Growth layering processes are not restricted to trees. Many species of marine invertebrates accumulate calcium carbonate from their watery environment and incorporate it into some form of shell. Examples would be clams and corals. In fact, for these species, the variation in shell deposition occurs on a both a daily and a yearly basis, so an even finer counting of time periods is possible.4

Just as it is possible to count the rings in trees and correlate their age to known historical events in the past, it is also possible to count the banding patterns preserved in the fossils of marine organisms, and use this as a method to estimate their ages. Let’s see how it works.

Astronomical data, developed and analyzed over the past couple of centuries, has revealed that the rotation of the earth is gradually slowing down. This is due to the friction created daily by the moving tides on the earth’s surface, produced by the gravitational pull of the moon and sun. Furthermore, as the earth slows down slightly, some rotational energy is transferred to the moon, which alters its orbit slightly (its orbit is moving slowly away from the earth). The data leading to these conclusions range from analysis of ancient solar eclipses (whose dating allows the precise position of the earth, sun and moon to be determined) to bouncing laser beams off mirrors placed on the surface of the moon by the Apollo astronauts. For our purposes, what will be important is the slowing of the earth’s rotation. This predicts that the length of each day has been slowly increasing since the formation of the earth/moon system. The average increase in the day length is estimated at 2.3 milliseconds (.0023 seconds) per century.5,6 Hence as we examine events in the past, day length was shorter, by an amount that can be calculated. Ten thousand years ago, a day would have been .23 seconds shorter than it is today. If direct experimental estimates of day length can be obtained, they allow an estimate of the age of the material.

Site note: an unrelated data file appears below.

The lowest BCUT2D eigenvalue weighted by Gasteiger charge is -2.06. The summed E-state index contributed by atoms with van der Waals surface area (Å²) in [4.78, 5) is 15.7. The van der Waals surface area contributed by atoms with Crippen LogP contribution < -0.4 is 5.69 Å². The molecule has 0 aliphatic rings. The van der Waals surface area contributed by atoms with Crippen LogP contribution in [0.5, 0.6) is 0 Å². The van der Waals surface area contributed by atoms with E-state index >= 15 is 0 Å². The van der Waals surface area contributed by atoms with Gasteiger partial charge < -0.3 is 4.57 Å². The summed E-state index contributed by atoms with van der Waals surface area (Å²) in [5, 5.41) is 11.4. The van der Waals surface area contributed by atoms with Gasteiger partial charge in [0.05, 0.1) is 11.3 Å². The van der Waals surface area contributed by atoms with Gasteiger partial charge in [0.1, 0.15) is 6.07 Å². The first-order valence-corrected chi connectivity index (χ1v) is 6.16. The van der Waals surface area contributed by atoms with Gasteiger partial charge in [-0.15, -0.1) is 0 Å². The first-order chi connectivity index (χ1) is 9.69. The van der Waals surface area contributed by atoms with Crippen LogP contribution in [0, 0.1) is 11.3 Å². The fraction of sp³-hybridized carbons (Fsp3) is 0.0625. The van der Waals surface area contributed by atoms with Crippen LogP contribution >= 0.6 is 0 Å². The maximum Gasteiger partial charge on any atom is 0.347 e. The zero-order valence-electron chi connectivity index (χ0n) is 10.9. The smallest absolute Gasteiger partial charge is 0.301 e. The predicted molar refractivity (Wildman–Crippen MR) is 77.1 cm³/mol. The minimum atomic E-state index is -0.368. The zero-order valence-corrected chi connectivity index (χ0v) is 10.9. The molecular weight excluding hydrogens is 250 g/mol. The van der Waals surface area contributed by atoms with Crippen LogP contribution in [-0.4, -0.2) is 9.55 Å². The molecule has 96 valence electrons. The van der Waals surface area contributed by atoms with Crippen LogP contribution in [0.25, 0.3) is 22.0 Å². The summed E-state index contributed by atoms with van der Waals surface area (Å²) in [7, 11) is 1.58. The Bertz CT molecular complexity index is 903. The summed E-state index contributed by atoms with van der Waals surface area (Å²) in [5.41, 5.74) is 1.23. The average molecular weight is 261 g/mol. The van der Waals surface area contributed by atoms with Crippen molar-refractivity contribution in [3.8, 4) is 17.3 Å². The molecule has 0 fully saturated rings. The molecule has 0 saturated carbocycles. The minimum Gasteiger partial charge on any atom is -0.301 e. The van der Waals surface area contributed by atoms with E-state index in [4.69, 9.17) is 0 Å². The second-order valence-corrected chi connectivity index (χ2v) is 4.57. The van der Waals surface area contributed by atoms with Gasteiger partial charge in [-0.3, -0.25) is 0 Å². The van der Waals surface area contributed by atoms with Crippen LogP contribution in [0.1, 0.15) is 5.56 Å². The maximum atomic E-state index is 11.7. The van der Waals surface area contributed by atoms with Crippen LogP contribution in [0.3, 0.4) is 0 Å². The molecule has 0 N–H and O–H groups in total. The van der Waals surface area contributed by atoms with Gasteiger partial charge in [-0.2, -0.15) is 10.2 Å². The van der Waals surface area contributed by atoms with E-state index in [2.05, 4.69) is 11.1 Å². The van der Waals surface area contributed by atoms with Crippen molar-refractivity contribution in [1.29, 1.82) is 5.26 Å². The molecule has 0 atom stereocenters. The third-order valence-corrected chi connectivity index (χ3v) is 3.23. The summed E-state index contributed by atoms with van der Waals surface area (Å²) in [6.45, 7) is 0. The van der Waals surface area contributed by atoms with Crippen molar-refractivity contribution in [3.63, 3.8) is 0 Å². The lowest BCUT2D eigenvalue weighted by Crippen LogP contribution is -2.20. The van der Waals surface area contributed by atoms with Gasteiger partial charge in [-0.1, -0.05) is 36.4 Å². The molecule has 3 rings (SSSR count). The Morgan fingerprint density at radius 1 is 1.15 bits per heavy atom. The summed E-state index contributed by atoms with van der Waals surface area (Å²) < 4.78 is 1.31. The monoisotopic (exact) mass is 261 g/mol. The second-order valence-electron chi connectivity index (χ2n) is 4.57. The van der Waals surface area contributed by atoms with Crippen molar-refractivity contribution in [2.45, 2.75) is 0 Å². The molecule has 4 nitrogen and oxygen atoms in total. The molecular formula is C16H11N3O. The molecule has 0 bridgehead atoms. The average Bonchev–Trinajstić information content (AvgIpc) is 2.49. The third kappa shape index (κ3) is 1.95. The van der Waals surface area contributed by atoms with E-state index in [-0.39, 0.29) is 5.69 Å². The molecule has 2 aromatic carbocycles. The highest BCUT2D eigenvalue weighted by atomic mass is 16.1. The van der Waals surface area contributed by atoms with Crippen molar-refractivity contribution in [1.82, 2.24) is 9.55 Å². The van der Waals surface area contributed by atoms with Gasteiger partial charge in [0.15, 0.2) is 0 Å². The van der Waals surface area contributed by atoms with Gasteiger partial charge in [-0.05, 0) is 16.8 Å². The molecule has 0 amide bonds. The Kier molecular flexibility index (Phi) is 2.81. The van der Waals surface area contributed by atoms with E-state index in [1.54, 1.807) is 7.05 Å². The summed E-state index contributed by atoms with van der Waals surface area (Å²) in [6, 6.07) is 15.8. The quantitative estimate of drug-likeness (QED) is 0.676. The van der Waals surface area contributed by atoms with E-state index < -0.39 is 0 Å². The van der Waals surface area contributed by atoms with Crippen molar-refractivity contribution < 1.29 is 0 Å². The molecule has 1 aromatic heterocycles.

One way that such experimental estimates of day length can be obtained is through the periodic growth rings deposited in the shells of marine invertebrate organisms. Take for example a clam living in an intertidal environment. If the tide is in and the shell is open, it can readily absorb oxygen from water, use aerobic metabolism, and incorporate calcium carbonate into its shells. When the tide is out and the shells are closed, however, little oxygen can be absorbed, anaerobic metabolism is used, shell decalcification occurs, and organic rich material accumulates in the shell. This alternating pattern of shell deposition occurs on a daily basis, and is clearly visible in both shells from living and fossil clam species by microscopic examination. Furthermore, shells contain an identifiable mark resulting from the first freezing day of winter, and from the first really hot day of summer. Hence a yearly growth interval can be readily determined.7

When such data are analyzed for a number of fossil species, it is clear that the number of days these organisms experienced each year was higher than today. Given that, we have another clock—a totally independent way of measuring the age of certain fossils. So how well do clocks based upon radiometric dating agree with those based on measuring rings in certain sea shells?

As already mentioned, organisms living 10,000 years ago would have experienced shorter days, but they would only have been shorter by 0.2 seconds. Organisms living 1 million years ago would have experienced a day length that was 20 seconds shorter. If the earth really is very, very old, organisms living 465 million years ago, for example, would have experienced approximately 416 days per year, each day being about 21 hours long.7 Amazingly, shelled fossils in formations dated by radiometric clocks to be about 465 million years old show, by their banding patterns, that the days really were three hours shorter. In fact the two sets of clocks agree within 1 percent!